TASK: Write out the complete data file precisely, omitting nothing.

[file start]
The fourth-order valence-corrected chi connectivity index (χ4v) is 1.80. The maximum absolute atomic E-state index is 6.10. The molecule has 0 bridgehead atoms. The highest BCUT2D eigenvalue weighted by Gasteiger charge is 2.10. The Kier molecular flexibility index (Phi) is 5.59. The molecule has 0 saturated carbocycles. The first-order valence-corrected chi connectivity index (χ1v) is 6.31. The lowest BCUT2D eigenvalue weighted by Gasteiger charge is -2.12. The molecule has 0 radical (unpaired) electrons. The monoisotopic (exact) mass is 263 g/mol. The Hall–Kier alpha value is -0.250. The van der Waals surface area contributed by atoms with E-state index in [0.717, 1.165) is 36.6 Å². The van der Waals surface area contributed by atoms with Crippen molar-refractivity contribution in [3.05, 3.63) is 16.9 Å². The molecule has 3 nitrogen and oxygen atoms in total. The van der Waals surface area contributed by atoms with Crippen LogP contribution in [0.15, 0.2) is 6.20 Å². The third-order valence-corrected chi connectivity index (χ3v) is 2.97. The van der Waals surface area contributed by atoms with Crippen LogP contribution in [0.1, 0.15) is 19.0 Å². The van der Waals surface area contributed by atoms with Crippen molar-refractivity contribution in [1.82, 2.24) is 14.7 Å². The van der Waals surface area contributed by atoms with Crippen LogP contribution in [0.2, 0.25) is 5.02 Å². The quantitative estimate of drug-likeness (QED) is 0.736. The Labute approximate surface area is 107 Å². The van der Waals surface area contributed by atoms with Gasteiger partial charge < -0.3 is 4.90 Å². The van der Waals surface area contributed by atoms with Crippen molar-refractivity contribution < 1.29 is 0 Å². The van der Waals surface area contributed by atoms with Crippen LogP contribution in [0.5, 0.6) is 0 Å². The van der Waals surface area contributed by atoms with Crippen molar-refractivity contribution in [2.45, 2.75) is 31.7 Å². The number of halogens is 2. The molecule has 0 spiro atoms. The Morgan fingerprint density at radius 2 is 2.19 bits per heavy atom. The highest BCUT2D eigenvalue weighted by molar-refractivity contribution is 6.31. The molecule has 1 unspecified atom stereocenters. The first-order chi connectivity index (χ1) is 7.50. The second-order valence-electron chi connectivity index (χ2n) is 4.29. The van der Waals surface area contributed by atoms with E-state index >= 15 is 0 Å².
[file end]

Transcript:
The fourth-order valence-corrected chi connectivity index (χ4v) is 1.80. The maximum absolute atomic E-state index is 6.10. The molecule has 0 bridgehead atoms. The highest BCUT2D eigenvalue weighted by Gasteiger charge is 2.10. The Kier molecular flexibility index (Phi) is 5.59. The molecule has 0 saturated carbocycles. The first-order valence-corrected chi connectivity index (χ1v) is 6.31. The lowest BCUT2D eigenvalue weighted by Gasteiger charge is -2.12. The molecule has 0 radical (unpaired) electrons. The monoisotopic (exact) mass is 263 g/mol. The Hall–Kier alpha value is -0.250. The van der Waals surface area contributed by atoms with E-state index in [0.717, 1.165) is 36.6 Å². The van der Waals surface area contributed by atoms with Crippen molar-refractivity contribution in [3.05, 3.63) is 16.9 Å². The molecule has 3 nitrogen and oxygen atoms in total. The van der Waals surface area contributed by atoms with Crippen LogP contribution in [0.15, 0.2) is 6.20 Å². The third-order valence-corrected chi connectivity index (χ3v) is 2.97. The van der Waals surface area contributed by atoms with Crippen LogP contribution in [0.1, 0.15) is 19.0 Å². The van der Waals surface area contributed by atoms with Crippen molar-refractivity contribution in [1.82, 2.24) is 14.7 Å². The van der Waals surface area contributed by atoms with Crippen LogP contribution in [0.2, 0.25) is 5.02 Å². The quantitative estimate of drug-likeness (QED) is 0.736. The Labute approximate surface area is 107 Å². The van der Waals surface area contributed by atoms with Gasteiger partial charge < -0.3 is 4.90 Å². The van der Waals surface area contributed by atoms with Crippen molar-refractivity contribution < 1.29 is 0 Å². The van der Waals surface area contributed by atoms with Crippen LogP contribution in [0.5, 0.6) is 0 Å². The van der Waals surface area contributed by atoms with Crippen molar-refractivity contribution in [2.45, 2.75) is 31.7 Å². The number of halogens is 2. The molecule has 0 spiro atoms. The Morgan fingerprint density at radius 2 is 2.19 bits per heavy atom. The highest BCUT2D eigenvalue weighted by molar-refractivity contribution is 6.31. The molecule has 1 unspecified atom stereocenters. The first-order chi connectivity index (χ1) is 7.50. The second-order valence-electron chi connectivity index (χ2n) is 4.29. The van der Waals surface area contributed by atoms with E-state index >= 15 is 0 Å².